The things that stood out to Miano most about Tomey was his loyalty.

“I remember one time (Tomey) was with Arizona. Mark Tuinei had passed away tragically. (Tomey) flew back for the evening ceremony, had to get back on a plane cause it was in the middle of spring practice. What coach does that? That just shows his loyalty to Hawaii, to the Polynesian players, to the being who Dick Tomey was, which was a father figure to all of us,” Miano said. 

After a decade at UH, Tomey coached at Arizona for14 years. He went to coach in the NFL and later at San Jose State.

But the islands always held a special place in his heart. He returned in 2011 as Warriors special teams coach.

University of Hawaii athletic director David Matlin remembers Tomey’s dedication.

“He told me coaching football is easy. Coaching people is a challenging thing and the most important thing. He understood that the business was really about people. He’s just a caring man and he loved Hawaii. We miss him. We miss him so much,” Matlin said.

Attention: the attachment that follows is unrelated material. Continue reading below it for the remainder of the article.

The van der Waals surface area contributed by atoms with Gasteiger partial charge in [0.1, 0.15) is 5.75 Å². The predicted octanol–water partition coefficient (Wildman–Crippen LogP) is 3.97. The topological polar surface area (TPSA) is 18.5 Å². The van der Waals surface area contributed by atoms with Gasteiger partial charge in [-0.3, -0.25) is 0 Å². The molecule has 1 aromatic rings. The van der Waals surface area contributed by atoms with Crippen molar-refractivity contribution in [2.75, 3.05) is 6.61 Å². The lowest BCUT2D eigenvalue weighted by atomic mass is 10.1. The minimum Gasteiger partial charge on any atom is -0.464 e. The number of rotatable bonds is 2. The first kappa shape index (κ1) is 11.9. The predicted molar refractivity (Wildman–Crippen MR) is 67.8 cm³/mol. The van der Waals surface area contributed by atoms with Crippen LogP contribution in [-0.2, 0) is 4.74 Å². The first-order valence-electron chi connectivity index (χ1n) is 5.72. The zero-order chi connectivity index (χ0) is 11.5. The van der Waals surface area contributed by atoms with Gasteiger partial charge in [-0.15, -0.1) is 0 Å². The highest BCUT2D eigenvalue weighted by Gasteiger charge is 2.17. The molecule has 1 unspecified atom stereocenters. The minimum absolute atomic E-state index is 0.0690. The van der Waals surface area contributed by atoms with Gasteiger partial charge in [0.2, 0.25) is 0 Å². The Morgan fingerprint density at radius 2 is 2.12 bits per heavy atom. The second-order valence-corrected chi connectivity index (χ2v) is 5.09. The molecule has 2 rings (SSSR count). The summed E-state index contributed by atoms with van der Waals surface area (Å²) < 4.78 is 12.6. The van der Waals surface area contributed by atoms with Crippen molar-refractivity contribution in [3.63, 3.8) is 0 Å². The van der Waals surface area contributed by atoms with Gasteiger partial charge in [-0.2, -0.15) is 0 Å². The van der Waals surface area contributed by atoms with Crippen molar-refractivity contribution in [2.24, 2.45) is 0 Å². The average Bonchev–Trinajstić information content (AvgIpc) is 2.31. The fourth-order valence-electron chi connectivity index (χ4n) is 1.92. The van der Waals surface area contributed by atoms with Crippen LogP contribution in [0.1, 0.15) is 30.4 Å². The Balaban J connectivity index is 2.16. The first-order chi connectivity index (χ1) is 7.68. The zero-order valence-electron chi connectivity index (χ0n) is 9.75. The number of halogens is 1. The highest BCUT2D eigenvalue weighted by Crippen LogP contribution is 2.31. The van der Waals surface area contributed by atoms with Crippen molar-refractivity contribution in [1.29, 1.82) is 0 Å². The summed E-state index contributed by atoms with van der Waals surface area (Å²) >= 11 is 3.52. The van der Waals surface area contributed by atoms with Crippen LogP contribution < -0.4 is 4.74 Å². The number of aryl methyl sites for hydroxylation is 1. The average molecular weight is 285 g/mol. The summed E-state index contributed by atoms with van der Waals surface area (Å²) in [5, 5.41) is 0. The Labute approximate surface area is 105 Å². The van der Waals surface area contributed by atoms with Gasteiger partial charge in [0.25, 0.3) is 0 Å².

Tomey’s family released a message saying that they rarely talk about how many games he won, they talk about how many hearts he won. Including theirs.

And I’m sure they are proud to know he also won many here in Hawaii.

The family of former University of Hawaii head football coach Dick Tomey announced his death with the following message:

It is with great sadness that we share the news of Dick Tomey’s death on May 10, 2019 at 9:30 p.m. He died surrounded by his family, resting peacefully, after battling lung cancer for months. We are all heartbroken to lose him, but are forever grateful to have shared his life.